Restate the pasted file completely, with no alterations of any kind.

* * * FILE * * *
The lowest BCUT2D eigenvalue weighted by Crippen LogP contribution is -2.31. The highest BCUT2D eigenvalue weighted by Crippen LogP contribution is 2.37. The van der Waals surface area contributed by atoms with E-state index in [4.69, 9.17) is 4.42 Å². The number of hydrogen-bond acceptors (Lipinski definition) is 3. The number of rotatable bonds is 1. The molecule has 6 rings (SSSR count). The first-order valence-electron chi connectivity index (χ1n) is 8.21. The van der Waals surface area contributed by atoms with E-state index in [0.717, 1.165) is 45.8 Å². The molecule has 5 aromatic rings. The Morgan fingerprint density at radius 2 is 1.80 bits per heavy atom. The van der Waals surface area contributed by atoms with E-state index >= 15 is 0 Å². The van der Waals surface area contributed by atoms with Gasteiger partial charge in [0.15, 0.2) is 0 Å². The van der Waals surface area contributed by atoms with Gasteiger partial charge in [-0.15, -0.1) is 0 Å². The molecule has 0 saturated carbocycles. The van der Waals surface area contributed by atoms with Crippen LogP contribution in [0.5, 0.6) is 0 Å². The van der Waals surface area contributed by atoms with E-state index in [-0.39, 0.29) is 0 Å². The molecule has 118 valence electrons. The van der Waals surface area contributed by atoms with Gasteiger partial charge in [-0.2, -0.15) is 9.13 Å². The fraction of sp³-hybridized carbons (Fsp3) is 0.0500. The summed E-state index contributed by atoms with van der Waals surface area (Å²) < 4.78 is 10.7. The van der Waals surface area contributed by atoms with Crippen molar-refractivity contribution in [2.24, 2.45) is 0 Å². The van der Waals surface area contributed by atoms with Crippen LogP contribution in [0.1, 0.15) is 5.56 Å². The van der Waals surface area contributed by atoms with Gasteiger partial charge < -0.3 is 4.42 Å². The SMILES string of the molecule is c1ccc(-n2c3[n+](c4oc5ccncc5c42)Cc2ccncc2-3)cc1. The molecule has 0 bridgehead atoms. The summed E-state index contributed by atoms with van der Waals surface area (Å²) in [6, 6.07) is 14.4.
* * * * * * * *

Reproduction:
The lowest BCUT2D eigenvalue weighted by Crippen LogP contribution is -2.31. The highest BCUT2D eigenvalue weighted by Crippen LogP contribution is 2.37. The van der Waals surface area contributed by atoms with E-state index in [4.69, 9.17) is 4.42 Å². The number of hydrogen-bond acceptors (Lipinski definition) is 3. The number of rotatable bonds is 1. The molecule has 6 rings (SSSR count). The first-order valence-electron chi connectivity index (χ1n) is 8.21. The van der Waals surface area contributed by atoms with E-state index in [0.717, 1.165) is 45.8 Å². The molecule has 5 aromatic rings. The Morgan fingerprint density at radius 2 is 1.80 bits per heavy atom. The van der Waals surface area contributed by atoms with E-state index >= 15 is 0 Å². The van der Waals surface area contributed by atoms with Gasteiger partial charge in [0.15, 0.2) is 0 Å². The van der Waals surface area contributed by atoms with Gasteiger partial charge in [-0.15, -0.1) is 0 Å². The molecule has 0 saturated carbocycles. The van der Waals surface area contributed by atoms with Crippen LogP contribution in [0.5, 0.6) is 0 Å². The van der Waals surface area contributed by atoms with E-state index in [-0.39, 0.29) is 0 Å². The molecule has 118 valence electrons. The van der Waals surface area contributed by atoms with Gasteiger partial charge in [-0.2, -0.15) is 9.13 Å². The fraction of sp³-hybridized carbons (Fsp3) is 0.0500. The summed E-state index contributed by atoms with van der Waals surface area (Å²) < 4.78 is 10.7. The van der Waals surface area contributed by atoms with Crippen molar-refractivity contribution in [2.24, 2.45) is 0 Å². The van der Waals surface area contributed by atoms with Crippen LogP contribution in [0.1, 0.15) is 5.56 Å². The van der Waals surface area contributed by atoms with Gasteiger partial charge < -0.3 is 4.42 Å². The SMILES string of the molecule is c1ccc(-n2c3[n+](c4oc5ccncc5c42)Cc2ccncc2-3)cc1. The molecule has 0 bridgehead atoms. The summed E-state index contributed by atoms with van der Waals surface area (Å²) in [6, 6.07) is 14.4.